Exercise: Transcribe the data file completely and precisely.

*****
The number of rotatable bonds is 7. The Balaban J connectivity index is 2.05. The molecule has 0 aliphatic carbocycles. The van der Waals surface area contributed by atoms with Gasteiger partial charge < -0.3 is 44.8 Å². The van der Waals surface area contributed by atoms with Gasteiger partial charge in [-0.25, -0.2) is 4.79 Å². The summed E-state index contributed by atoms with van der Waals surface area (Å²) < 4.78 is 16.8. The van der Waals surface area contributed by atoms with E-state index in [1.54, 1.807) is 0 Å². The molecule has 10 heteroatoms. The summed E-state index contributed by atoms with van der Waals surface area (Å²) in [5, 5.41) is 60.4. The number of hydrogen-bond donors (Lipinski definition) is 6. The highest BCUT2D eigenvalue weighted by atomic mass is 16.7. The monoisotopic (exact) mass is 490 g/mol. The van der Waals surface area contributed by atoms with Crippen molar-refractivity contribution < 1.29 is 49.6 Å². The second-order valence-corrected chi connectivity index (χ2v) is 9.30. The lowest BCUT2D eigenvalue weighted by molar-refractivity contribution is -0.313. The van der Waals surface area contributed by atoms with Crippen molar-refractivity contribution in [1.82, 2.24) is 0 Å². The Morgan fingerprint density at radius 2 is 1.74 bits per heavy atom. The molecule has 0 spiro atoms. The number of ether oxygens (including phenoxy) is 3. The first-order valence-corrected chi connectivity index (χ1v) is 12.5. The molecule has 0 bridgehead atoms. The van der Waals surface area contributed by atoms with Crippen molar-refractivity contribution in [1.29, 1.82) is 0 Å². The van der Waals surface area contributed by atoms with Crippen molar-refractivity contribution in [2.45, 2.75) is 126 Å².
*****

The number of rotatable bonds is 7. The Balaban J connectivity index is 2.05. The molecule has 0 aliphatic carbocycles. The van der Waals surface area contributed by atoms with Gasteiger partial charge < -0.3 is 44.8 Å². The van der Waals surface area contributed by atoms with Gasteiger partial charge in [-0.25, -0.2) is 4.79 Å². The summed E-state index contributed by atoms with van der Waals surface area (Å²) < 4.78 is 16.8. The van der Waals surface area contributed by atoms with E-state index in [1.54, 1.807) is 0 Å². The molecule has 10 heteroatoms. The summed E-state index contributed by atoms with van der Waals surface area (Å²) in [5, 5.41) is 60.4. The number of hydrogen-bond donors (Lipinski definition) is 6. The highest BCUT2D eigenvalue weighted by atomic mass is 16.7. The monoisotopic (exact) mass is 490 g/mol. The van der Waals surface area contributed by atoms with Crippen molar-refractivity contribution < 1.29 is 49.6 Å². The second-order valence-corrected chi connectivity index (χ2v) is 9.30. The lowest BCUT2D eigenvalue weighted by molar-refractivity contribution is -0.313. The van der Waals surface area contributed by atoms with Crippen molar-refractivity contribution in [1.82, 2.24) is 0 Å². The Morgan fingerprint density at radius 2 is 1.74 bits per heavy atom. The molecule has 0 spiro atoms. The number of ether oxygens (including phenoxy) is 3. The first-order valence-corrected chi connectivity index (χ1v) is 12.5. The molecule has 0 bridgehead atoms. The van der Waals surface area contributed by atoms with Crippen molar-refractivity contribution in [1.29, 1.82) is 0 Å². The van der Waals surface area contributed by atoms with Crippen molar-refractivity contribution in [2.45, 2.75) is 126 Å².